|The Write Space and Time|
You land a punch, you take a shot, and you wobble around kind of dizzy for awhile. Then, if you're tough enough, you take a deep breath and fight one more round.
That's what our team did this weekend and I couldn't be more proud.
After 10 grueling weeks of conference play, we headed to Kansas City tied for second and the third seed in the conference tournament. The euphoria of earning the ever-coveted first round bye lasted about 24 hours before reality burst in uninvited. It was as if I'd been sitting in the corner with ice on my eyes and the trainer removed the towel. Then through the swollen slits I could see the ring and the ref and the other guy and it dawned on me: I't ain't over yet.
But that's what I love -- in a backward sort of sadistic way, I suppose -- about this league. It makes you hard. You can't be soft and survive. And our squad did more than survive; we actually learned to thrive in the mosh pit. While tangled in the combat we developed a grit we didn't know we had. And we built a connective sinew that will serve us well in the dance we'll receive an invitation to tonight.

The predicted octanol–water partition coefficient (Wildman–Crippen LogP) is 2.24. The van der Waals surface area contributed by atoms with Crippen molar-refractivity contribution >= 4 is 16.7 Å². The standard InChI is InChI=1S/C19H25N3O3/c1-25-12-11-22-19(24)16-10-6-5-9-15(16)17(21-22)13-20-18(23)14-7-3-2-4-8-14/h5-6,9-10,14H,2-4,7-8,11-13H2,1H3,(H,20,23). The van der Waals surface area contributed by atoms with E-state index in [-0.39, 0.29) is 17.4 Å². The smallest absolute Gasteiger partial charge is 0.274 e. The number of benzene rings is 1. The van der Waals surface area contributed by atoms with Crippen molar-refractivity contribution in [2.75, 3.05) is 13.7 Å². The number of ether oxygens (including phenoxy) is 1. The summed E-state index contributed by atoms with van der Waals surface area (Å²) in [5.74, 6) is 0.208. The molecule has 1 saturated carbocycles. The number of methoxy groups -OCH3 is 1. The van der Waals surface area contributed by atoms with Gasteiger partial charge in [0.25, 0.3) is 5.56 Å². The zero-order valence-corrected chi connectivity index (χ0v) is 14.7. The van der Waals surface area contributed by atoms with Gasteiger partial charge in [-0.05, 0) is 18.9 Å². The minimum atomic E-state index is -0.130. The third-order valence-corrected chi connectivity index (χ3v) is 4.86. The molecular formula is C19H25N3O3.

And this is why we all do what we do. To play in the NCAA Tournament, to have a chance for our one shining moment, to have a shot at winning our last game -- yep, we do it for all those things. But we also do it for the capacity it carves in us for feeling, and doing, and being. Spending yourself in competition is cathartic. It's empowering. It's freeing. But being a part of a team, a real team, can change the way you see the world. That is why we do what we do.
I hear people say conference tournaments are bad. If anyone from the outside had been in our locker room following Sunday's title game, they would have had a different opinion. We didn't win. And we were crying, our collective hearts broken into pieces. But we were in our finest hour to date.
We are looking forward to playing somebody -- anybody -- who's not in the Big 12 Conference when the committee rolls out that bracket. But we are grateful for the opportunity to compete in a league that has helped us become what we hoped we could be.
Now it's up to us. Time to answer the bell, ala James J. Corbett, and fight one more round.